As a deluge of earnings releases whipsawed sentiment, shares in the United States erased gains following an overnight wave of dip-buying to take advantage of the lowest stock-price levels in six weeks.
The S&P 500 gained 0.2%, while the Nasdaq 100 remained unchanged, as the indexes appeared to be on track to register their worst monthly results since March 2020 and October 2008, respectively. Europe's energy problem, China's fight to reduce COVID, and an aggressive Federal Reserve all conspired this week to send major European and American stock markets to their lowest levels since mid-March.
After a tech-fueled slide on Tuesday, advances in Microsoft Corp. on better-than-expected results helped bolster confidence. Boeing Co. slumped after burning more cash than projected by Wall Street. and alphabet inc. dropped 3.7% due to weak sales.
As Russia announced that natural gas deliveries to Poland and Bulgaria will be halted, the ice US dollar index climbed to a five-year high, while the euro fell to its lowest level against the greenback since 2017. European gas prices soared as traders considered the possibility of other countries being hit next, raising fears of higher inflation and a harsh economic slowdown.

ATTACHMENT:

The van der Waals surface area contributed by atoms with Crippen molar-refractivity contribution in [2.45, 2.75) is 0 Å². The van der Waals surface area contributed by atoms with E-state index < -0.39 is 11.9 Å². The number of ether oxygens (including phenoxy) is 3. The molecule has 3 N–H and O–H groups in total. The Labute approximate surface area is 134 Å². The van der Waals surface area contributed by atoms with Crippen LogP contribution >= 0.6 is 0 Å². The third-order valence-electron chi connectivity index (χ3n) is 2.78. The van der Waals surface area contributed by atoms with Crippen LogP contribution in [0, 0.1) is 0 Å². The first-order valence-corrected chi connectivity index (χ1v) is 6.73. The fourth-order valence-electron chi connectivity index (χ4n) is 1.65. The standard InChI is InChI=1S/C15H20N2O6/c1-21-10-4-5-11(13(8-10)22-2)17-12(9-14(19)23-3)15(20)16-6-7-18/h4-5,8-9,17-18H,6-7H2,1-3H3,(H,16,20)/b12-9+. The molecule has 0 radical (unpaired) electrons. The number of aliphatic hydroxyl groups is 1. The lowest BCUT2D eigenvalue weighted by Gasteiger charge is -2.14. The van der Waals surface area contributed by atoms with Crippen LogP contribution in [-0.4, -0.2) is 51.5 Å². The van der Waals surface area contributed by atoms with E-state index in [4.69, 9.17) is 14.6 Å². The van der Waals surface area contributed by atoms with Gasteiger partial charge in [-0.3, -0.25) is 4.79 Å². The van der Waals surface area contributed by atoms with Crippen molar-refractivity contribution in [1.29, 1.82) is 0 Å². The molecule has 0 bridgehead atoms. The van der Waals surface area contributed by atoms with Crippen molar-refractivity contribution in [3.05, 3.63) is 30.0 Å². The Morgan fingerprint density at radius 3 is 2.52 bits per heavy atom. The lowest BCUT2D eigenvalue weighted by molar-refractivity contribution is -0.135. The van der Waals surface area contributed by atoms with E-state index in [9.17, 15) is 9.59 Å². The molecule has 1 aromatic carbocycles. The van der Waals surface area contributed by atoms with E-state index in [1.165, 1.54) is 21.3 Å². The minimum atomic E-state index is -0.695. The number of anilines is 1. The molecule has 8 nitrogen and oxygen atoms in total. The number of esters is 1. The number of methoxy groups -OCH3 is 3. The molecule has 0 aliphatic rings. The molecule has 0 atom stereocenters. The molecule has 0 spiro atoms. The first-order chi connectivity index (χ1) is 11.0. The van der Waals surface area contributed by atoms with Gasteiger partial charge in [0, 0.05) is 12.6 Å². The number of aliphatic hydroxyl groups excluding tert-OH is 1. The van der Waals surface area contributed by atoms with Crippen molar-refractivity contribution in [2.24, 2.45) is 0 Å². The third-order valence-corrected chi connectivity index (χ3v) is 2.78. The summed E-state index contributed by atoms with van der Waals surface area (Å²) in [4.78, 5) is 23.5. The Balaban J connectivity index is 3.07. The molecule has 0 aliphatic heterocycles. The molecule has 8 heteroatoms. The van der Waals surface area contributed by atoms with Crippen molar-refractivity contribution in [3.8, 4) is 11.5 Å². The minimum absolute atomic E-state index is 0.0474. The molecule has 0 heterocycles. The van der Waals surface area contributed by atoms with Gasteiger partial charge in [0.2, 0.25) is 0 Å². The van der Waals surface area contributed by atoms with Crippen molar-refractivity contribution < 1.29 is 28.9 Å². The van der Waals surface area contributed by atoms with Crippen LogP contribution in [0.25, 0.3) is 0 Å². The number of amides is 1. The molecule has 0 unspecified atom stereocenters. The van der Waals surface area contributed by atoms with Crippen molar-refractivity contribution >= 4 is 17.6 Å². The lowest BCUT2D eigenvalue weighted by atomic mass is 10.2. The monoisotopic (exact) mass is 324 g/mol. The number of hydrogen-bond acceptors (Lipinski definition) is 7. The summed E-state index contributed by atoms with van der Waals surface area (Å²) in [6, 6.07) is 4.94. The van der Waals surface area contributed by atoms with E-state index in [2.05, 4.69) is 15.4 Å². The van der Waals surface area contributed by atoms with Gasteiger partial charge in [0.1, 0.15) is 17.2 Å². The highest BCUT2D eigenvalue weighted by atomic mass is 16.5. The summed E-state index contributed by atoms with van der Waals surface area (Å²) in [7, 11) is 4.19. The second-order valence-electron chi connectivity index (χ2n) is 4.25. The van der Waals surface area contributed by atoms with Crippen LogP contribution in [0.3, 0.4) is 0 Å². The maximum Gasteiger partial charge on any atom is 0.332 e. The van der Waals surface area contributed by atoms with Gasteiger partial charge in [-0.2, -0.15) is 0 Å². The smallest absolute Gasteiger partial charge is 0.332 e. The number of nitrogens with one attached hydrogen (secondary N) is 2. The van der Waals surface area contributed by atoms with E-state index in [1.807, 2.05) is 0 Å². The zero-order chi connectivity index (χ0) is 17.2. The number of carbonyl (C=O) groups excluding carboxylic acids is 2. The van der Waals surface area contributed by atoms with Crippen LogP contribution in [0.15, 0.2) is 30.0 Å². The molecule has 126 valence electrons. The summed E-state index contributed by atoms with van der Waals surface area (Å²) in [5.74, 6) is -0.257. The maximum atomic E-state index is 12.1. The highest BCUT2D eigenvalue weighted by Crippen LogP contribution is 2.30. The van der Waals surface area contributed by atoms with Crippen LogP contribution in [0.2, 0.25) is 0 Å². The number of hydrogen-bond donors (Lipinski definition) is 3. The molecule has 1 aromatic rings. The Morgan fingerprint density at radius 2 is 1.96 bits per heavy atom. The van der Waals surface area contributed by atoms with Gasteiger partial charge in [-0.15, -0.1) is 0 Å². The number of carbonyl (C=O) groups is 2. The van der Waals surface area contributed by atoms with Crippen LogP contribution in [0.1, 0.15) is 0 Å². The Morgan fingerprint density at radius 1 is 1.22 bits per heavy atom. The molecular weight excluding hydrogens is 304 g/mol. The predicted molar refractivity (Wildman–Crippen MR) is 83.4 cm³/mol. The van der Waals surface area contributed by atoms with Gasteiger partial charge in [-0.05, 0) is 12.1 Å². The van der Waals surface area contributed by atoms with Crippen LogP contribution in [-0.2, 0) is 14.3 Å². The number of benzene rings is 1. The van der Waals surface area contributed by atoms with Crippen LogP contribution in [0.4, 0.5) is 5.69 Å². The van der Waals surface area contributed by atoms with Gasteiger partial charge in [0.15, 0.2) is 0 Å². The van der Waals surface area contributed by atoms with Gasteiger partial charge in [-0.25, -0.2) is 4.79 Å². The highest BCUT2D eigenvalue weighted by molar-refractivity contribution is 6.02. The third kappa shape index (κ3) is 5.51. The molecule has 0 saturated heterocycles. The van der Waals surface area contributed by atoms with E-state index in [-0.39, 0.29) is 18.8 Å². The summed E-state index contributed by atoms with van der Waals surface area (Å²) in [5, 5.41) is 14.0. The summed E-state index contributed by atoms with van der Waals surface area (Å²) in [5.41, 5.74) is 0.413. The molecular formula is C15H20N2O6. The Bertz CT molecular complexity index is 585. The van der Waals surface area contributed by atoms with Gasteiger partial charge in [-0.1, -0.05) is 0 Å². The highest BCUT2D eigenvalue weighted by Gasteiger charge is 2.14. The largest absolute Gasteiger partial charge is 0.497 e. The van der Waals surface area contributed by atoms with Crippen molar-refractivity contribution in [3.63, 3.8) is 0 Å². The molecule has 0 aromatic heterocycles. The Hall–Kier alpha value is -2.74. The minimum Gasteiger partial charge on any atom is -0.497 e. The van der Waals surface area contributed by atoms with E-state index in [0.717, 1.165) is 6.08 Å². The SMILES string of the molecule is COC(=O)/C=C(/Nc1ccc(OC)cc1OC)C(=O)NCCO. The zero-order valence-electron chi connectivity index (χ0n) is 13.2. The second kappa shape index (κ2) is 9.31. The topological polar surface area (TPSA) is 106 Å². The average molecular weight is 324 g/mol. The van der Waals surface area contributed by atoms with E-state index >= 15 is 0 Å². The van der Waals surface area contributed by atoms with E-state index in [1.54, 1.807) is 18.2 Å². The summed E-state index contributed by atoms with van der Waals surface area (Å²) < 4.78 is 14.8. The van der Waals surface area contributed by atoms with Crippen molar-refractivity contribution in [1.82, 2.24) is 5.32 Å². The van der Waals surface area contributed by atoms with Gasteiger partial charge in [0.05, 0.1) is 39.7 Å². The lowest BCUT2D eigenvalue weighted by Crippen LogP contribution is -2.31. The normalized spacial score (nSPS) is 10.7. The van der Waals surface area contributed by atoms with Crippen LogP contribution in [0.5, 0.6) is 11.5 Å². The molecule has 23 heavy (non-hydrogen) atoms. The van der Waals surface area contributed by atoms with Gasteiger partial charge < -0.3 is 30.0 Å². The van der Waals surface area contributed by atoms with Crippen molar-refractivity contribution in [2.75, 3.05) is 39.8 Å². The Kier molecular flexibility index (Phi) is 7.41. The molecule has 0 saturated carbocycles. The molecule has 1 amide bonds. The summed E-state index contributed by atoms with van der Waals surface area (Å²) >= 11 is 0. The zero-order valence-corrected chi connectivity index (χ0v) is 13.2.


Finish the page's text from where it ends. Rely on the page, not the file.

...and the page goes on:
Markets have been troubled by fears that the Federal Reserve may send the world's largest economy into recession this week, all while activity in China slows as COVID lockdowns bite. Treasury yields fell, although the 10-year yield remained lower for the week at 2.82 %. The price of gold has dropped by 1%.
Twitter Inc. fell further, extending losses as shares fell below Elon Musk's $54.20 per share offer price. After a fall on Tuesday, Tesla Inc. gained ground.
Today's mood was boosted by Chinese President Xi Jinping's pledge for new infrastructure projects, the latest attempt to strengthen the country's economy, which has been damaged by the lockdown.